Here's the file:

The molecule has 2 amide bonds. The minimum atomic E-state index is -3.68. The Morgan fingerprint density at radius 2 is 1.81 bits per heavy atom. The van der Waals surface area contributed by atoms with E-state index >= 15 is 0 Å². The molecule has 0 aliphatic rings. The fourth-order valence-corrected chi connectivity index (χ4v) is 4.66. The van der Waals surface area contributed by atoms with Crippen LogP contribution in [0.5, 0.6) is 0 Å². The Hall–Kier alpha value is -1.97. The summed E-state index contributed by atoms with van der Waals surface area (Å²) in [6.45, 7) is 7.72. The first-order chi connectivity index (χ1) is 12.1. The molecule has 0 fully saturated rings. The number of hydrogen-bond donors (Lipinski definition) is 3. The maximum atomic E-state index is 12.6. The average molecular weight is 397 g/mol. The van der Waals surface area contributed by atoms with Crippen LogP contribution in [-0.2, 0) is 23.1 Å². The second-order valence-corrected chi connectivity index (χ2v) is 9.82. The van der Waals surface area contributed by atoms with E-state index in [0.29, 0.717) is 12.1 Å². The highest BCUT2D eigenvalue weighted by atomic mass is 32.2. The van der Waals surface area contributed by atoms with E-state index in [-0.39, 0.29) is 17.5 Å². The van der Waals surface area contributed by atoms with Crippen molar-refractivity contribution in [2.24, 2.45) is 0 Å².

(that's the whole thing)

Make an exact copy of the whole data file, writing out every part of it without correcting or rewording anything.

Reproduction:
The molecule has 2 amide bonds. The minimum atomic E-state index is -3.68. The Morgan fingerprint density at radius 2 is 1.81 bits per heavy atom. The van der Waals surface area contributed by atoms with E-state index >= 15 is 0 Å². The molecule has 0 aliphatic rings. The fourth-order valence-corrected chi connectivity index (χ4v) is 4.66. The van der Waals surface area contributed by atoms with Crippen LogP contribution in [0.5, 0.6) is 0 Å². The Hall–Kier alpha value is -1.97. The summed E-state index contributed by atoms with van der Waals surface area (Å²) in [6.45, 7) is 7.72. The first-order chi connectivity index (χ1) is 12.1. The molecule has 0 fully saturated rings. The number of hydrogen-bond donors (Lipinski definition) is 3. The maximum atomic E-state index is 12.6. The average molecular weight is 397 g/mol. The van der Waals surface area contributed by atoms with Crippen LogP contribution in [-0.2, 0) is 23.1 Å². The second-order valence-corrected chi connectivity index (χ2v) is 9.82. The van der Waals surface area contributed by atoms with E-state index in [0.29, 0.717) is 12.1 Å². The highest BCUT2D eigenvalue weighted by atomic mass is 32.2. The van der Waals surface area contributed by atoms with E-state index in [-0.39, 0.29) is 17.5 Å². The van der Waals surface area contributed by atoms with Crippen molar-refractivity contribution in [2.24, 2.45) is 0 Å².